Chloe’s mother, Shilgit, admits she and her husband were hesitant at first about sending their daughter overseas. Today, she says it’s the best thing they could have done. “It’s a wonderful programme, with a high academic level. I’m especially happy with her group; they’re all really good girls. As her parents, we are very happy that Chloe has found her place here. And let’s face it, the fact that we were saved the burden of tuition was a huge help.”

Chloe enjoys the best of all worlds; several months after she started Naale, her parents made aliyah, and they now live in Ramat Beit Shemesh. “It was always my dream to return to Israel,” says Shilgit, who is Israeli and whose husband was born in the UK. “When Chloe said that she wanted to live in Israel, that clinched it for us.”

“For families that are planning aliyah, Naale is the perfect solution,” says Becker. “The child gets a head start with the language and studies, receiving all the support they need — and they have their families where they can go for Shabbat and holidays.” Becker quotes experts who state that when making aliyah, the teens in the family often have the hardest time finding their place and adapting to the new culture. “Naale certainly facilitates what can be a fraught and frustrating process,” she says.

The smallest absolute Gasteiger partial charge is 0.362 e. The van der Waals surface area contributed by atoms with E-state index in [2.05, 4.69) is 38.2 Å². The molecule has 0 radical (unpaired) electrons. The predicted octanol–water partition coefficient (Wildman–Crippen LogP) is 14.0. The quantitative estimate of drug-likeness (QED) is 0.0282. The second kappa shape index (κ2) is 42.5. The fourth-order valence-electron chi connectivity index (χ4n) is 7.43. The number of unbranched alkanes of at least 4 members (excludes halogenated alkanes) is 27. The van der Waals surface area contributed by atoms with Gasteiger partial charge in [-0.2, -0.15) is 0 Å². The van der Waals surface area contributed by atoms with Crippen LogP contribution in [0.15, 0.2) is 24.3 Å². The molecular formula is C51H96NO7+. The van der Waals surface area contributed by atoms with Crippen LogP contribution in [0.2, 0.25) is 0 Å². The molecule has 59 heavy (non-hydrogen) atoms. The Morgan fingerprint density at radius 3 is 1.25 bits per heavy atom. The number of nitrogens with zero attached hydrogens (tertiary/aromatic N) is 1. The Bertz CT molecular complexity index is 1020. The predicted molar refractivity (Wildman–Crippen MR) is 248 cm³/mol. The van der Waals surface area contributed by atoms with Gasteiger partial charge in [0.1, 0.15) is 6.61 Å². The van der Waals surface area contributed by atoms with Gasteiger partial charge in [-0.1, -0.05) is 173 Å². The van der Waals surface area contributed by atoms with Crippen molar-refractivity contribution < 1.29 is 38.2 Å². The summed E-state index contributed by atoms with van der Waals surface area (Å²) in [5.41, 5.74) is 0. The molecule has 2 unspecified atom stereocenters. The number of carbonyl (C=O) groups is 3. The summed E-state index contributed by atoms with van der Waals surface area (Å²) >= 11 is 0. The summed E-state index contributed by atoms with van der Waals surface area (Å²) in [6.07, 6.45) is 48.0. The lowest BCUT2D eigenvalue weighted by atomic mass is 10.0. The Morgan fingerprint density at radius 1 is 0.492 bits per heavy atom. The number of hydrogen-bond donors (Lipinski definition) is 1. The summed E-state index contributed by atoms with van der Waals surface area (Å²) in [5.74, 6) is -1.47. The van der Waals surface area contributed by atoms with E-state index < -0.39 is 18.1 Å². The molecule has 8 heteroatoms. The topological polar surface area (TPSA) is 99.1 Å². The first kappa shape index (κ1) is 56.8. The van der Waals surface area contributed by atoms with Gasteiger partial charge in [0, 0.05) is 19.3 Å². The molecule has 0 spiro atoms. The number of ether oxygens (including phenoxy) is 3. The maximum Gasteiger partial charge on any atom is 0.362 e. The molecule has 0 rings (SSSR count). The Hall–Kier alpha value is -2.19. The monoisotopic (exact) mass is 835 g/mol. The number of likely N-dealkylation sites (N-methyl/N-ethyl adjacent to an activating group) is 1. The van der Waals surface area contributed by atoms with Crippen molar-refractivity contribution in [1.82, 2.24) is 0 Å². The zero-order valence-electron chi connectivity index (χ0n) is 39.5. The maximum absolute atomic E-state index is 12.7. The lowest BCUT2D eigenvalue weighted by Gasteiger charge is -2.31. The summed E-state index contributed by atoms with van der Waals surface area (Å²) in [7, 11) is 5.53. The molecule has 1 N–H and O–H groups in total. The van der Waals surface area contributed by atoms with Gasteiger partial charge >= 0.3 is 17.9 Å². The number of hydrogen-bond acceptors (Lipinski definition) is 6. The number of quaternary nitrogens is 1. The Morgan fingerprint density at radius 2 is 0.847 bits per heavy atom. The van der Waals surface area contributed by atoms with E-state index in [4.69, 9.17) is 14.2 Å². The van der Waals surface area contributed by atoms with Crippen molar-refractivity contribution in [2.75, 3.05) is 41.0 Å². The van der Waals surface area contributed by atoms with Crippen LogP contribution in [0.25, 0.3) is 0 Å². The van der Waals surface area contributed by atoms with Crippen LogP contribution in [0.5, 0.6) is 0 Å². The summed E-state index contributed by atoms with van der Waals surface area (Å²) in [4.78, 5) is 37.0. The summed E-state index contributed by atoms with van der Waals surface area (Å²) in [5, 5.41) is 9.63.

For Michael and Sharon Powell, parents of Yehonatan, who attends the yeshiva in Shaalvim, Naale was the answer to their prayers. “We found in Naale everything we could have ever hoped for,” says Sharon. “The staff are there for each student and care for his individual needs. No one will tell you, send your child; it won’t be difficult. What they do promise is that they will be there for him all along the way. And that’s the truth. Naale provided the softest landing possible.”

Michael Powell is especially impressed by the staff. “They are amazing – devoted and very professional. They are very open to what we have to say, and we enjoy a strong, close, ongoing connection with them.”

For his part, Yehonatan couldn’t be happier. “In the beginning it was something new; it was fun. Then you realise it’s a home. It’s a family, not just another experience.” 

Yehonatan enjoys living and studying alongside youths from all over the world – the United States, Mexico, Switzerland, Poland, Hungary and Germany. He says he’s looking forward to flying back to Manchester for Passover to see his family, but will be returning immediately afterwards. “My life is in Israel; I love it here.”

His advice to other teens considering Naale? “Come with an open mindset. But don’t worry. Even with corona, it’s a great place to be!”

Now, that vaccinations are available and many students are able to get the vaccine, Becker and the Naale staff are optimistic, anticipating a productive school year that will hopefully be free of corona. Naale’s regional managers are currently at the height of preparations for next year and have organised admissions days in centres around the world.

For more information about the Naale Elite Academy and the admissions process in the UK, please contact Ravid Meron. Phone: +33-7-82656204